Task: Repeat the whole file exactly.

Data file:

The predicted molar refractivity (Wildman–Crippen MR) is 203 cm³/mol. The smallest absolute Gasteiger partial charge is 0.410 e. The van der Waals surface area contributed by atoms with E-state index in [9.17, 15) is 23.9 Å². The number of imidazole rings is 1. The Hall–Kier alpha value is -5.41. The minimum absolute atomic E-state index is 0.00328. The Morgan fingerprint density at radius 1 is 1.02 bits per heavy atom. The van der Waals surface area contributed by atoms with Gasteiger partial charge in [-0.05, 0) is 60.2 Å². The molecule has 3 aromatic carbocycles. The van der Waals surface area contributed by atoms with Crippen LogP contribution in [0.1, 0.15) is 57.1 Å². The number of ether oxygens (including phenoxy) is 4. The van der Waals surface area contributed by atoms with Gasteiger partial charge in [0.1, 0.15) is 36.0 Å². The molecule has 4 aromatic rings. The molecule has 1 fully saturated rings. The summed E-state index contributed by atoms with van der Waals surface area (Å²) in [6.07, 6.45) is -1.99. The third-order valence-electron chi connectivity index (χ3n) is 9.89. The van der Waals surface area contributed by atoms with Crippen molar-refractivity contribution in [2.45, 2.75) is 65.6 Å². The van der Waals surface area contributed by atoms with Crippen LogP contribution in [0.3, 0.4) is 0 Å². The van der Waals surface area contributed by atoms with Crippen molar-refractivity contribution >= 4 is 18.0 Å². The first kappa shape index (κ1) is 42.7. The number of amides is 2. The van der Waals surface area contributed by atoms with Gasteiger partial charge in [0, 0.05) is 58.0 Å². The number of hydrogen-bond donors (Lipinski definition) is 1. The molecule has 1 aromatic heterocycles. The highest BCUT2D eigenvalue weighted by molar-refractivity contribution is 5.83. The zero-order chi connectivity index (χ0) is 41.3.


The predicted molar refractivity (Wildman–Crippen MR) is 203 cm³/mol. The smallest absolute Gasteiger partial charge is 0.410 e. The van der Waals surface area contributed by atoms with E-state index in [9.17, 15) is 23.9 Å². The number of imidazole rings is 1. The Hall–Kier alpha value is -5.41. The minimum absolute atomic E-state index is 0.00328. The Morgan fingerprint density at radius 1 is 1.02 bits per heavy atom. The van der Waals surface area contributed by atoms with Gasteiger partial charge in [-0.05, 0) is 60.2 Å². The molecule has 3 aromatic carbocycles. The van der Waals surface area contributed by atoms with Crippen LogP contribution in [0.1, 0.15) is 57.1 Å². The number of ether oxygens (including phenoxy) is 4. The van der Waals surface area contributed by atoms with Gasteiger partial charge in [0.1, 0.15) is 36.0 Å². The molecule has 4 aromatic rings. The molecule has 1 fully saturated rings. The summed E-state index contributed by atoms with van der Waals surface area (Å²) in [6.07, 6.45) is -1.99. The third-order valence-electron chi connectivity index (χ3n) is 9.89. The van der Waals surface area contributed by atoms with Crippen molar-refractivity contribution in [2.45, 2.75) is 65.6 Å². The van der Waals surface area contributed by atoms with Crippen LogP contribution in [0.3, 0.4) is 0 Å². The van der Waals surface area contributed by atoms with Crippen molar-refractivity contribution >= 4 is 18.0 Å². The first kappa shape index (κ1) is 42.7. The number of amides is 2. The van der Waals surface area contributed by atoms with Gasteiger partial charge in [0, 0.05) is 58.0 Å². The number of hydrogen-bond donors (Lipinski definition) is 1. The molecule has 1 aromatic heterocycles. The highest BCUT2D eigenvalue weighted by molar-refractivity contribution is 5.83. The zero-order chi connectivity index (χ0) is 41.3.